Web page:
Andy Kessler presented an analogous vision in “The End of Medicine: How Silicon Valley (and Naked Mice) Will Reboot Your Doctor,” Harper Collins (2006). His book is very entertaining, but this one covers the ground in a more disciplined and comprehensive manner. I would recommend “The Innovator’s Prescription” for anyone who is seriously concerned about the current healthcare system.

    Doctors, hospitals, and other healthcare providers cannot make the needed changes on their own, because they do not control all the levers. Having the government take the lead is said to be problematic, for reasons that are dispassionately stated and I happen to agree with. The authors suggest that the best candidate entities for leading the transition to healthcare in the new mode might be employers that profit from the good health of their employees. Then there is the intriguing possibility of expanding the role of integrated healthcare providers,e.g., Kaiser Permanente.

    Let’s hope our country chooses the right path.

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  2. 22 of 24 people found the following review helpful
    5.0 out of 5 stars
    Brilliant. Far and away the best book on health care reform., February 18, 2009
    By 
    Davis Liu
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    Amazon Verified Purchase(What’s this?)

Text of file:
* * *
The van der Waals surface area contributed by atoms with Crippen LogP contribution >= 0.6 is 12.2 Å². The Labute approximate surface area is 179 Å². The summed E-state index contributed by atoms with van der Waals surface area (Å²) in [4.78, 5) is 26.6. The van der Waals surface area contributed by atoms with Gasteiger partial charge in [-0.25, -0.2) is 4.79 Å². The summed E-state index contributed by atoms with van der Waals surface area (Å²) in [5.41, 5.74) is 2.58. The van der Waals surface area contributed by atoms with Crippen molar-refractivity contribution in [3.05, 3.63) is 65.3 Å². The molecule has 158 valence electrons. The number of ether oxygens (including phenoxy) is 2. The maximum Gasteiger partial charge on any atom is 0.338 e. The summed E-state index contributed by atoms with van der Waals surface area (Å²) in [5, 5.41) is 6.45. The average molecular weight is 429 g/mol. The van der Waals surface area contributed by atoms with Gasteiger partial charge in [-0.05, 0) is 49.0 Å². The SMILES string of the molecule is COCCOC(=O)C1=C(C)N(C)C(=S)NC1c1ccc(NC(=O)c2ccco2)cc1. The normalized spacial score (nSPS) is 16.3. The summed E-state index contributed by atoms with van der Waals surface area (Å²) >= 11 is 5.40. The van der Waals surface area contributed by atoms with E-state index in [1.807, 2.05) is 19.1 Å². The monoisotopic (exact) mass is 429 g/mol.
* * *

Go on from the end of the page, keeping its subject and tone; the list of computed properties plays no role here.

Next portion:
This review is from: The Innovator’s Prescription: A Disruptive Solution for Health Care (Hardcover)
    The decade worth of research spent understanding, studying, and ultimately offering solutions to make the health care system more accessible, higher quality, and affordable is clear. Unlike other books, the authors avoid the traps the plague most other solutions by taking a completely different perspective by looking at other industries where products and services offered were “so complicated and expensive that only people with a lot of money can afford them, and only people with a lot of expertise can provide or use them.” Yet convincingly through plenty of examples, it shows how telephones, computers, and airline travel moved from only accessible to those with the resources to become available and affordable to all.

    The book tackles every aspect of health care and asks how will those in health care be disrupted and subsequently surpassed by other providers which deliver care that is more convenient, higher quality, and lower cost.

    What will hospitals need to do as increasingly more surgical procedures are performed in high volume specialty hospitals?

    How will doctor practices sustain themselves as new diagnostic tools and research makes the identification and treatment of problems more precise that nurse practitioners with clear protocols can deliver care previously required by physicians?

    What mechanisms exist to streamline and integrate the various players of health care (doctors, hospitals, purchasers, insurers) so that all are focused on the benefit of wellness and outcomes of patient care rather than maximizing each of their own financials? (Hint: large employers will integrate health care and others will only purchase care delivered by integrated healthcare delivery systems).

    What should medical schools do to prepare the next generation of doctors as current training is steeped in tradition, relevant a century ago, but woefully inadequate for the future?

    How should pharmaceutical, medical device manufacturers, and diagnostic equipment makers position themselves for the inevitable changes that will affect them the same way previous leaders in other industries were overtaken by competitors and disruption?

    How must the reimbursement system and regulators adapt to foster the innovation to make these changes occur?